COVID-19 symptoms in the workplace
The Test and Protect system has been introduced in Scotland as a way to interrupt the chain of transmission of COVID-19 in our communities. It is important that Scottish workplaces and sites of work should know how to respond to a worker with possible COVID-19 symptoms if they develop at work.
In the context of the working practices of electrical contractors in Scotland, anyone who meets one of the following criteria should not come to site at all:
- People who have symptoms of COVID-19, or are household members of people with symptoms – these individuals must stay at home and follow the latest guidance on self-isolation
- People who have been instructed by NHS Test and Protect staff to self-isolate
If a worker develops a high temperature, persistent cough, or sudden and unexplained loss or reduction in senses of taste or smell while at work, they should:
- Return to their home immediately
- Avoid using public transport
- Avoid touching anything as far as possible
- Cough or sneeze into a tissue and put it in the bin, or if they have no tissues, then cough or sneeze into the crook of their elbow
- Follow the guidance on NHS Inform, and not return to work until their period of self-isolation has been completed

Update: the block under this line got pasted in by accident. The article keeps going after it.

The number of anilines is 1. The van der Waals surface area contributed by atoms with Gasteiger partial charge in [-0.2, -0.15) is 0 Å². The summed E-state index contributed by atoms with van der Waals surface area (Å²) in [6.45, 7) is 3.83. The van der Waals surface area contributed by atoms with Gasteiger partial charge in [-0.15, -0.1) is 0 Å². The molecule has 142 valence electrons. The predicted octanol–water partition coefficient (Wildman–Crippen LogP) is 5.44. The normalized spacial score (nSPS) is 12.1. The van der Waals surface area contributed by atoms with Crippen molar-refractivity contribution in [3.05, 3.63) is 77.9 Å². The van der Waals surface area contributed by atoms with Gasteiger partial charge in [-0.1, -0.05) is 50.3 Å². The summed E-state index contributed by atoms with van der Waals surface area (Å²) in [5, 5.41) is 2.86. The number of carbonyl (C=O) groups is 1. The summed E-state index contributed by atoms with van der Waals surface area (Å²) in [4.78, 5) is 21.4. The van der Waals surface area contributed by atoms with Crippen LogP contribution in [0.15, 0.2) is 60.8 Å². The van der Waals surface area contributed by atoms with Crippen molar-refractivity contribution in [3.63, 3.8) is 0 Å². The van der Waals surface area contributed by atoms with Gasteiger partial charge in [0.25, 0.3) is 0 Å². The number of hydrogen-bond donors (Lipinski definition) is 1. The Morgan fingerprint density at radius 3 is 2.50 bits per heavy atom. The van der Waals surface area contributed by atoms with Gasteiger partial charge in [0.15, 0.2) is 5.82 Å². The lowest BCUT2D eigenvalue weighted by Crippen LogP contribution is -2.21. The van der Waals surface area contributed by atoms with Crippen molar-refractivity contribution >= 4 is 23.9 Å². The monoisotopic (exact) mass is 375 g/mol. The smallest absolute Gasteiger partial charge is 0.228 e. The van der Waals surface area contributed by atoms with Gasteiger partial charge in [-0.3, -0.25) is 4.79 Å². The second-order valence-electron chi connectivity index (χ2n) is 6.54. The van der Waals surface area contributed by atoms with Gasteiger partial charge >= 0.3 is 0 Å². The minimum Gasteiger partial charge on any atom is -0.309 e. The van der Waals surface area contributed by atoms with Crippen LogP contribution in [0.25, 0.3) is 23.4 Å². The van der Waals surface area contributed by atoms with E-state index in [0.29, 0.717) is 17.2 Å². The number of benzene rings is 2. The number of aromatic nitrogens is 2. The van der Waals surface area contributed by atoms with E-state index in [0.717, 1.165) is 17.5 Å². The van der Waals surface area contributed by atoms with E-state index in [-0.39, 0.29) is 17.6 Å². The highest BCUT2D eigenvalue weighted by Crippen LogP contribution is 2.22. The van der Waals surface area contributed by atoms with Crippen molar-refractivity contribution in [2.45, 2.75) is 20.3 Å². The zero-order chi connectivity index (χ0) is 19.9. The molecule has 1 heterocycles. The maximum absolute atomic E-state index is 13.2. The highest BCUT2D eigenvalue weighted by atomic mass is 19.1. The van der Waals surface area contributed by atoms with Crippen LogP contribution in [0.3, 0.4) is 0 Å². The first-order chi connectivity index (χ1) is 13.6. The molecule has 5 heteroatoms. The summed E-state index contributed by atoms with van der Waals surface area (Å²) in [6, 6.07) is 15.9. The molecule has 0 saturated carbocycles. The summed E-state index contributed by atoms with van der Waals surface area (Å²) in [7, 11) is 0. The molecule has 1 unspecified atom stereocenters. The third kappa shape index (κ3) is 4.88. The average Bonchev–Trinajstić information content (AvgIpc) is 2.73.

- Contact their next of kin, or their employer should do so on their behalf if requested
- Keep their employer up to date about their condition
If the worker is so unwell at work that they require an ambulance, a colleague or manager should:
- phone 999 and let the call handler know that they are concerned about COVID-19
- find a safe place for the unwell person to sit which is at least 2 metres away from other people (if possible, behind a closed door)
Once the worker has left the premises, the immediate area which had been occupied by the individual should be cleaned with detergent and disinfectant.
Workers self-isolating due to developing COVID-19 symptoms should arrange to be tested, and if they receive a positive result, should expect to be contacted by Test and Protect to identify any close contacts who be at risk of having contracted the virus.
If the worker themselves is informed that they have had significant contact with a confirmed case but they themselves are asymptomatic, they will be expected to self-isolate, and will be eligible for SSP from day one of their self-isolation.